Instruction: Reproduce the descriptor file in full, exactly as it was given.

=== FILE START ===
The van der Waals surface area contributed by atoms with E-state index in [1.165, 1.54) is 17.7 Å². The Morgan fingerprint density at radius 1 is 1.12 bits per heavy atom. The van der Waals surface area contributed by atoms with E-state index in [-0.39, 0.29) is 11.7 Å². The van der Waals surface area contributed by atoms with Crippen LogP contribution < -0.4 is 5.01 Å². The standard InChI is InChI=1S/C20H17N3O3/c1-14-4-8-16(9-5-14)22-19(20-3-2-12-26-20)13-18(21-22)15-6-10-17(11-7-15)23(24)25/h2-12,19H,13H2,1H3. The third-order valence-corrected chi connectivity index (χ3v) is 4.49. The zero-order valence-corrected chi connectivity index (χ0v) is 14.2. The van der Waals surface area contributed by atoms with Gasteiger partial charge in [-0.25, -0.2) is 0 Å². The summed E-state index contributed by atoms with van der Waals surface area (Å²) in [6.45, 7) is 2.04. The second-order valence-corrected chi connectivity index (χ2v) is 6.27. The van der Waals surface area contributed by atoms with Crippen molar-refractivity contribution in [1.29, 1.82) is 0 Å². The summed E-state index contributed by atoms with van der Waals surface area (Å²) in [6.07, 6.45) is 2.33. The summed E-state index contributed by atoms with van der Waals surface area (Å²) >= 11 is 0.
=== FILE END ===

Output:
The van der Waals surface area contributed by atoms with E-state index in [1.165, 1.54) is 17.7 Å². The Morgan fingerprint density at radius 1 is 1.12 bits per heavy atom. The van der Waals surface area contributed by atoms with E-state index in [-0.39, 0.29) is 11.7 Å². The van der Waals surface area contributed by atoms with Crippen LogP contribution < -0.4 is 5.01 Å². The standard InChI is InChI=1S/C20H17N3O3/c1-14-4-8-16(9-5-14)22-19(20-3-2-12-26-20)13-18(21-22)15-6-10-17(11-7-15)23(24)25/h2-12,19H,13H2,1H3. The third-order valence-corrected chi connectivity index (χ3v) is 4.49. The zero-order valence-corrected chi connectivity index (χ0v) is 14.2. The van der Waals surface area contributed by atoms with Gasteiger partial charge in [-0.25, -0.2) is 0 Å². The summed E-state index contributed by atoms with van der Waals surface area (Å²) in [6.45, 7) is 2.04. The second-order valence-corrected chi connectivity index (χ2v) is 6.27. The van der Waals surface area contributed by atoms with Crippen molar-refractivity contribution in [1.29, 1.82) is 0 Å². The summed E-state index contributed by atoms with van der Waals surface area (Å²) in [6.07, 6.45) is 2.33. The summed E-state index contributed by atoms with van der Waals surface area (Å²) >= 11 is 0.